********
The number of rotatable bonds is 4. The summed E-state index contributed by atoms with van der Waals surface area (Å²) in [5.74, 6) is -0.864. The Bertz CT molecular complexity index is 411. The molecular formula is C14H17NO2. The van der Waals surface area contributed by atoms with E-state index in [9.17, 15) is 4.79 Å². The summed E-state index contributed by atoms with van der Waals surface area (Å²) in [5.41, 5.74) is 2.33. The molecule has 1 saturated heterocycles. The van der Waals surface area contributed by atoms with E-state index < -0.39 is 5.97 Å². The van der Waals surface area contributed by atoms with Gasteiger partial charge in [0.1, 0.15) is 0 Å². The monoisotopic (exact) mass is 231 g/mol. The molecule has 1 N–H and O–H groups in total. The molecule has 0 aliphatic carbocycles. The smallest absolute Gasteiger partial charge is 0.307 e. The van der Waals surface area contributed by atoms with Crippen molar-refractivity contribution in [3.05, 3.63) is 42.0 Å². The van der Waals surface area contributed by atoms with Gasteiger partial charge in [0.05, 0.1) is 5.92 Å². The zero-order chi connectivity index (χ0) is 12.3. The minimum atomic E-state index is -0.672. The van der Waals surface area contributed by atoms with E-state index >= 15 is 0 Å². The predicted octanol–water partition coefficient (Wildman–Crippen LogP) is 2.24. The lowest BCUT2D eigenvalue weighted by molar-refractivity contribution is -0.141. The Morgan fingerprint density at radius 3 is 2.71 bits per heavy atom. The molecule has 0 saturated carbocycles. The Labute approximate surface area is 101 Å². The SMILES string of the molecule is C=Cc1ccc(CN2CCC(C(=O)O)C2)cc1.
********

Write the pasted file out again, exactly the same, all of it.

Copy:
The number of rotatable bonds is 4. The summed E-state index contributed by atoms with van der Waals surface area (Å²) in [5.74, 6) is -0.864. The Bertz CT molecular complexity index is 411. The molecular formula is C14H17NO2. The van der Waals surface area contributed by atoms with E-state index in [9.17, 15) is 4.79 Å². The summed E-state index contributed by atoms with van der Waals surface area (Å²) in [5.41, 5.74) is 2.33. The molecule has 1 saturated heterocycles. The van der Waals surface area contributed by atoms with E-state index < -0.39 is 5.97 Å². The van der Waals surface area contributed by atoms with Gasteiger partial charge in [0.1, 0.15) is 0 Å². The monoisotopic (exact) mass is 231 g/mol. The molecule has 1 N–H and O–H groups in total. The molecule has 0 aliphatic carbocycles. The smallest absolute Gasteiger partial charge is 0.307 e. The van der Waals surface area contributed by atoms with Crippen molar-refractivity contribution in [3.05, 3.63) is 42.0 Å². The van der Waals surface area contributed by atoms with Gasteiger partial charge in [0.05, 0.1) is 5.92 Å². The zero-order chi connectivity index (χ0) is 12.3. The minimum atomic E-state index is -0.672. The van der Waals surface area contributed by atoms with E-state index >= 15 is 0 Å². The predicted octanol–water partition coefficient (Wildman–Crippen LogP) is 2.24. The lowest BCUT2D eigenvalue weighted by molar-refractivity contribution is -0.141. The Morgan fingerprint density at radius 3 is 2.71 bits per heavy atom. The molecule has 0 saturated carbocycles. The Labute approximate surface area is 101 Å². The SMILES string of the molecule is C=Cc1ccc(CN2CCC(C(=O)O)C2)cc1.